Negligence

Negligence is the failure to follow the degree of care that would be followed by a reasonably prudent person in order to avoid foreseeable harm.  A person can be negligent if he or she acts with less care than a reasonable person would use under similar circumstances.

 Bob drove a car on a country road at 35 miles an hour.  The maximum speed limit was 45 miles an hour.  He struck and killed a cow that was crossing the road.  The owner of the cow sued Bill for the value of the cow.  Bill raised the defense that since he was not driving above the speed limit, there could be no liability for negligence.  Was this defense valid?  No. A person must at all times act in the manner in which a reasonable person would act under the circumstances.  The fact that Bill was driving within the speed limit was only one of the circumstances to consider.  The weather or the condition of the road may have made it unreasonable to drive at 35 miles an hour.  Driving slower than the speed limit does not in and of itself prove that the driver was acting reasonably.

The reasonable person standard varies in accordance with the situation.  The degree of care required of a person is that which an ordinarily prudent person would exercise under similar circum­stances.  This does not necessarily mean a degree of care that would have prevented the harm from occurring.  This degree of care varies.  For example, if one is engaged in a service involving skill (such as a medical doctor) the care exercised by the doctor must be measured in light of what king of care an ordinarily prudent skilled person (i.e., a doctor) would exercise.  The question the jury seeks to determine is what care and skill would reasonably be expected under the circumstances involved in the case.

The elements required to establish negligence are:

  • the presence of duty;
  • a voluntary act or failure to act that breaches the duty;
  • proximate causation of harm; and
  • damages (i.e., the breach of duty causes harm to the plaintiff).

Torts involve duties created by law.  Just because someone is hurt does not mean that someone else must pay for the harm.  There must have been a duty which has been broken.  A plaintiff will not be allowed to recover from a defendant if the defendant did not break a duty that was owed to the plaintiff.  For example, if a burglar breaks into my house and trips over an item of furniture, I am not liable to the burglar because I had no duty to him.  However, if a guest in my house trips over a piece of furniture, I may have a duty to that guest.  The breach of duty must result from a voluntary act or failure to act.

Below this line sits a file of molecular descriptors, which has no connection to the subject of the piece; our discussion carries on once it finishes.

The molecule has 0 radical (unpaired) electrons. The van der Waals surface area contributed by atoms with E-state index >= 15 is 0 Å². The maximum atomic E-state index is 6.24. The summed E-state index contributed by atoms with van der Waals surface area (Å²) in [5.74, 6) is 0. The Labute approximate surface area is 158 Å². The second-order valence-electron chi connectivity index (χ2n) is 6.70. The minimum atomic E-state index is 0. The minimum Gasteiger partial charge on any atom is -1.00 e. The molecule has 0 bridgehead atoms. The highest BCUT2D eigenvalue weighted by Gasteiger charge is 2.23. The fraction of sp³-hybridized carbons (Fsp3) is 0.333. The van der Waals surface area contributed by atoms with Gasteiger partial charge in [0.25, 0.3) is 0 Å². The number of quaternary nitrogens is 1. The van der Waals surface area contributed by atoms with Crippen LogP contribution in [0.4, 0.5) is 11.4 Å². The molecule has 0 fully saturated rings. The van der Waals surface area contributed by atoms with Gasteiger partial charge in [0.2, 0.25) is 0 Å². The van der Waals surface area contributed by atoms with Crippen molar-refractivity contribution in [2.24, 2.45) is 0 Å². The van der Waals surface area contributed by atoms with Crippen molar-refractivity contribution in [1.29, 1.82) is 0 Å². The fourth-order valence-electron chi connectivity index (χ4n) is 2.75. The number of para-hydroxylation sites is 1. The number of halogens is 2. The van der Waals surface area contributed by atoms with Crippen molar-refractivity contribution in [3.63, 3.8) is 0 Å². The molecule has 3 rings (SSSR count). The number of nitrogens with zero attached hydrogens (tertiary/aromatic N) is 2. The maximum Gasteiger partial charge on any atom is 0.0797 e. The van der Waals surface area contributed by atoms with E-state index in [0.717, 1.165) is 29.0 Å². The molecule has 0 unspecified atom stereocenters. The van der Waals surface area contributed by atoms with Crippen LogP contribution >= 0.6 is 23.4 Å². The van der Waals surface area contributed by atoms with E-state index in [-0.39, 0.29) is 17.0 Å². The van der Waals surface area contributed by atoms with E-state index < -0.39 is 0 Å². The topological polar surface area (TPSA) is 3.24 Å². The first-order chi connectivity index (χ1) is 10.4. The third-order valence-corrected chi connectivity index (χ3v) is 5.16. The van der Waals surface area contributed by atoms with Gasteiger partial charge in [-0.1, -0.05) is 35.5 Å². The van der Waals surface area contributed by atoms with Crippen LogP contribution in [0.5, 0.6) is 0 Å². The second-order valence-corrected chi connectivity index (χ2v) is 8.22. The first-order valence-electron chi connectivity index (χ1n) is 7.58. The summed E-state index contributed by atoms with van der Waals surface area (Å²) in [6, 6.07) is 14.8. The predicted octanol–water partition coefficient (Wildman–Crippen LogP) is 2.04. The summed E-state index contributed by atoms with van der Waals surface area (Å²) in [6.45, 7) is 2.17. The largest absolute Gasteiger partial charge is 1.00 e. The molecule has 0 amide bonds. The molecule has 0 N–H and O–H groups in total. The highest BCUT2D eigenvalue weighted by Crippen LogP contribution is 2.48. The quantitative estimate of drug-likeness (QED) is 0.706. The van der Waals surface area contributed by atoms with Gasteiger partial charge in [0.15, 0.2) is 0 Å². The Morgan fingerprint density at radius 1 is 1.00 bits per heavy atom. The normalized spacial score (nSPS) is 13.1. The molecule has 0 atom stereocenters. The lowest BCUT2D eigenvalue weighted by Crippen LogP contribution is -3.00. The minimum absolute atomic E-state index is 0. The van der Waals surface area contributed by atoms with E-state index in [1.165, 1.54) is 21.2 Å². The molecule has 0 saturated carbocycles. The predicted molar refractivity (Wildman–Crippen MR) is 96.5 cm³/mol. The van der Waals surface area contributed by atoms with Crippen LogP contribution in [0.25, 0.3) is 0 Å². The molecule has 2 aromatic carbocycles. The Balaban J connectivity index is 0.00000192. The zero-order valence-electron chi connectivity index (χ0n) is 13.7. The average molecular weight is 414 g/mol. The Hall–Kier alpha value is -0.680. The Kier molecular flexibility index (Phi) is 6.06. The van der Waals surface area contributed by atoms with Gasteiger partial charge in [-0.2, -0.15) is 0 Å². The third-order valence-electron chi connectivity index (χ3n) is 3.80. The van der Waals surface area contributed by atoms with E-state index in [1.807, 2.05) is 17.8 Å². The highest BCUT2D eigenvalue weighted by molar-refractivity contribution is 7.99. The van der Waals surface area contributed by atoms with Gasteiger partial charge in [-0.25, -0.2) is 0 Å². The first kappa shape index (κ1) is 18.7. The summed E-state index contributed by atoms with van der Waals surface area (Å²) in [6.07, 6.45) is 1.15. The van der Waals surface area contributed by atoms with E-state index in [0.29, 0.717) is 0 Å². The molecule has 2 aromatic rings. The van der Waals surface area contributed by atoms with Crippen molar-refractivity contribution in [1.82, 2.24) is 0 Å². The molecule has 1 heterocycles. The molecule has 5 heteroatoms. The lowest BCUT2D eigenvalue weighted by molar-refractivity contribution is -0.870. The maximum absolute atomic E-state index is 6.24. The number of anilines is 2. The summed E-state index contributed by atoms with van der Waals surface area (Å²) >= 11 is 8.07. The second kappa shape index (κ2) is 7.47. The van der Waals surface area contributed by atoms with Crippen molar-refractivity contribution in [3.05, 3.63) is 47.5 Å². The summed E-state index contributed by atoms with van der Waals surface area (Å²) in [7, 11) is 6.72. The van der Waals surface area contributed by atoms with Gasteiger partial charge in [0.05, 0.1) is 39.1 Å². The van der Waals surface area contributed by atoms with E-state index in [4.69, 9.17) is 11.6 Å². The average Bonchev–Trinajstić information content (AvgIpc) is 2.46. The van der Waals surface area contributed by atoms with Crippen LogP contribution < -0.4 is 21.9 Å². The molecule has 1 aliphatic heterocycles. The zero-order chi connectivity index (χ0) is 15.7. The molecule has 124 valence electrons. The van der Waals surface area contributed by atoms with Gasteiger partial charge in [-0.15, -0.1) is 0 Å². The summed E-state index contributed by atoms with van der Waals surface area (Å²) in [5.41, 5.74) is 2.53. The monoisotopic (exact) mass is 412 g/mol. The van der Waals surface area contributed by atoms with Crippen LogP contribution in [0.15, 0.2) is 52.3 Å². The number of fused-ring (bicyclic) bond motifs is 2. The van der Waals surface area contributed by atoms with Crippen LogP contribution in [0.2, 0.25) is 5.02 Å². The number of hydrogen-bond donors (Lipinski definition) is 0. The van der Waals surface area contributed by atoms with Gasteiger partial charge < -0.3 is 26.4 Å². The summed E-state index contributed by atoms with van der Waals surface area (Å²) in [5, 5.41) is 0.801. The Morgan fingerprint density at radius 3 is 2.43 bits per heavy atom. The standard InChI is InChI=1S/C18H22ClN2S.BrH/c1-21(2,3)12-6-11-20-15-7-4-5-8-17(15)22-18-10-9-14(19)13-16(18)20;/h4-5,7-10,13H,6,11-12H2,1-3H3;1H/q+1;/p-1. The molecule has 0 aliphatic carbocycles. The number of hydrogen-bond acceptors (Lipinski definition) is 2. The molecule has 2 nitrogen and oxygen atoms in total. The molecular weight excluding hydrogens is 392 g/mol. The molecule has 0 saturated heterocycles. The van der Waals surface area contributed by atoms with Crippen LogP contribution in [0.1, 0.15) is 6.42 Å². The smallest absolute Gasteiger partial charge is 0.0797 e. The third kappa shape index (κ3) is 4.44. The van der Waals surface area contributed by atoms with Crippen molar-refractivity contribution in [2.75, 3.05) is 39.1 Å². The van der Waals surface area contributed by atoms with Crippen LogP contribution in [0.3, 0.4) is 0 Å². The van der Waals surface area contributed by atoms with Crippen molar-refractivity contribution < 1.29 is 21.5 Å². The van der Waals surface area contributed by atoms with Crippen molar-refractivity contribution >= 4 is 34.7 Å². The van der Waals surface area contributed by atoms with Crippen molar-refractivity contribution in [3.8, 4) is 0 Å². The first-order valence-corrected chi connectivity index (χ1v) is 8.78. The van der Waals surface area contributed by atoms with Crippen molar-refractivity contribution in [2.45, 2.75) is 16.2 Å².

Black was a voluntary psychiatric outpatient treated by Dr. Smith.  Dr. Smith became aware that Black was prone to violence.  Black told Dr. Smith that he intended to do serious harm to Jones. Shortly thereafter Black killed Jones.  The parents of Jones sued Dr. Smith on the theory that he was liable for the death of their son because he failed to give a warning to Jones or notify the police of Black’s threat and violent nature.  The court held that there was no liability because there was no duty to communicate any warning.  The court reached this result on the ground that psychiatry is not such a precise science that the doctor would know that a real danger existed, and it would tend to undermine the confidentiality of the psychiatrist-patient relationship if the psychiatrist were required to give such warnings.

 In order for someone to be legally responsible for damages, it is necessary to show that the wrongful act was the proximate cause of the harm. 

 The injury must be shown to be the natural and probable result or consequence of the act of negligence alleged to have been committed. The plaintiff must prove that any negligence of which the defendant is accused proximately caused the Plaintiff’s injury. There may be more than one proximate cause of an accident. Multiple acts of negligence by different people may cause the same accident, yet each may be deemed to be a proximate cause of the accident. Sometimes there is an intervening cause which comes after the original negligence of the defendant which may reduce the amount of the defendant’s liability. If this intervening cause is the substantial reason for the injury, then the defendant will not be liable at all.

The final element of negligence is damages.  A plaintiff may recover monetary damages to compensate the plaintiff for economic losses such as lost wages and medical expenses.  A plaintiff may also recover noneconomic losses such as for pain and suffering.  Punitive damages may also be appropriate.  Punitive damages are designed to punish the defendant for his wrongdoing and are generally only appropriate if the plaintiff can prove gross negligence or willful misconduct by the defendant.


Inside Negligence